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Grading on the Progressive Curve

Wednesday, July 23rd, 2014

It used to be a joke.

Tom Lehrer made it about his military experience. “One of the many fine things (one has to admit) is the way that the Army has carried the American democratic ideal to its logical conclusion … not only do they prohibit discrimination on the grounds of race, creed and color, but also on the grounds of ability.”

Now it’s becoming reality. At least at the University of Wisconsin at Madison.

A fairly recent set of directives from the august institution’s faculty senate called for “proportional participation of historically underrepresented racial-ethnic groups at all levels of an institution, including high status special programs, high-demand majors, and in the distribution of grades.”

We’re told that these goals were buried in a huge document, and the academics who approved it may not have known what they were approving, exactly.

Sounds like they’re ready for Washington, DC, where lack of reading skills can be compensated for by spin skills.

The idea that the thing to be achieved is some sort of demographic microcosm of the social macrocosm, proportioned at all levels, doesn’t hold water. Apparently, if 5 percent of the population were Lower Slobovian, the institution simply must mirror that five percent in its ranks.

Including a proportion of Slobovians getting high grades.

Whether this “proportionality” means what Katherine Timpf says it means — “good grades should be distributed equally among students of different races” — I don’t know.

But I do know the standards being scuttled here: ability, achievement, merit.

It’s obvious: trendy, “progressive-minded” academics and activists have so little sense of proportion (and so little sense of humor) that they can’t tell when their earnest efforts are themselves nothing more than jokes.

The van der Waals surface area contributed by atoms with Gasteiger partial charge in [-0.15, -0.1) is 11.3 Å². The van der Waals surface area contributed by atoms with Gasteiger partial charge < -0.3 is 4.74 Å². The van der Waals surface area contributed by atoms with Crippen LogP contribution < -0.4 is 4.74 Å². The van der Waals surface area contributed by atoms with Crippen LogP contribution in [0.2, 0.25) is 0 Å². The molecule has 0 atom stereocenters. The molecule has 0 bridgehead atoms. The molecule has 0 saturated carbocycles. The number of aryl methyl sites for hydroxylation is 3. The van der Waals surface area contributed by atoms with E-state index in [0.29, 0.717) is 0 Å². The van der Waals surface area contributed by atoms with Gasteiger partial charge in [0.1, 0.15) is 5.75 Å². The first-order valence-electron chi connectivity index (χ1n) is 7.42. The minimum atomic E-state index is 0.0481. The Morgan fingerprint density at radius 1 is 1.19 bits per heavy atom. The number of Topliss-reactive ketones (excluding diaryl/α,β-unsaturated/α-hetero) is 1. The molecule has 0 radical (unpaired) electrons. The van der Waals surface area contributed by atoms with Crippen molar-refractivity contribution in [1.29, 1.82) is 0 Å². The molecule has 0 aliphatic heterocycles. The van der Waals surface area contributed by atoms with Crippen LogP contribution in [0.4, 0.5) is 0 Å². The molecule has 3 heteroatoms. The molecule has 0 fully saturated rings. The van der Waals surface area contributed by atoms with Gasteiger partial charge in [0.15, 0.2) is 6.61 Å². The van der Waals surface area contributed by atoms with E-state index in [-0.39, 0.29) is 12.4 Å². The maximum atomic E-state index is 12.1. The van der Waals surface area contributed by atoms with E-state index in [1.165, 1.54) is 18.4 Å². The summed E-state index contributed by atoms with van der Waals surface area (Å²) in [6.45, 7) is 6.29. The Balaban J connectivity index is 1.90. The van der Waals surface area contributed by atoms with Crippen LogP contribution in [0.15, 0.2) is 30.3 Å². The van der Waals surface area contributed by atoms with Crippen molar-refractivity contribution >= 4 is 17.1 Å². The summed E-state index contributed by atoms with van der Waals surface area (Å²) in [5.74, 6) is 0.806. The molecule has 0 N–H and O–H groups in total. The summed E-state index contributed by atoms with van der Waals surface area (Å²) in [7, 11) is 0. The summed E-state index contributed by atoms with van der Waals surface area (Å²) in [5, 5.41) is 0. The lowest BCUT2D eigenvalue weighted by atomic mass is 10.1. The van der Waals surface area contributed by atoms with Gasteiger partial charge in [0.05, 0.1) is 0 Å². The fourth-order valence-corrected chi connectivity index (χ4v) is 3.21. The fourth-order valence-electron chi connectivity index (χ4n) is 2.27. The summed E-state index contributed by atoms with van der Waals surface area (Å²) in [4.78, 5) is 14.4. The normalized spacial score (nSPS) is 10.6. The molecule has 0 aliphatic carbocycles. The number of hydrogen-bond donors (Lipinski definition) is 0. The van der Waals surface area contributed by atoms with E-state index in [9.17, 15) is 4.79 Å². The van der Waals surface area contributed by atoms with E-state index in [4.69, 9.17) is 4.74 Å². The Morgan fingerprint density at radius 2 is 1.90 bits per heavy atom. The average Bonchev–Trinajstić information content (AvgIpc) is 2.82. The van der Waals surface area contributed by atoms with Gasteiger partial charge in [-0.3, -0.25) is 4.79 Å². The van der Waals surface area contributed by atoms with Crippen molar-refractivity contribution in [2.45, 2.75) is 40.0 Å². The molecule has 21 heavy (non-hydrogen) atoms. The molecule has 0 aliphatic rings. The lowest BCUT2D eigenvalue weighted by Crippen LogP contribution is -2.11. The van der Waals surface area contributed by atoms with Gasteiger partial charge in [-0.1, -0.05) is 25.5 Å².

This is Common Sense. I’m Paul Jacob.

Mercy as a Calling

Tuesday, July 15th, 2014

The cause of immigration reform hit a huge speed bump in recent weeks, with the arrival at the border of thousands upon thousands of children from war-torn Central America.

War-torn? Yes. Gangs — micro-governments in the olden style — fed by drug money have turned the Latin American states to our south into war zones, alas not too dissimilar to the gang warfare that beset some of our great American cities.

Only worse.

No wonder the people in those countries are scared, and desperate. “Coyotes” are taking advantage of U.S. politicians’ inability to secure the border, or even cook up a coherent immigration policy, and charge large amounts of money to transport children to “safety” in the U.S.

Where they are gathered and detained.

In the midst of all the partisan bickering — a legitimate clash of ideologies, really — stands one hero: Glenn Beck. While President Obama avoids the border crisis as if avoidance solves problems, radio/TV/Internet sensation Beck is taking his trucks and buses and volunteers directly to the area Obama avoids, the detention centers and surrounding cities and churches.

He’s taking food, clothing, and comforts for the children.

Last night on The O’Reilly Factor he explained  that governments are instituted to provide justice. He laments the lack of justice on  immigration coming from Washington. But the business of the people — of caring Americans — is not primarily justice.

It’s mercy, Beck says. He’s raised millions, and he’s personally taking aid to where it’s needed.

Heroic. And very neighborly.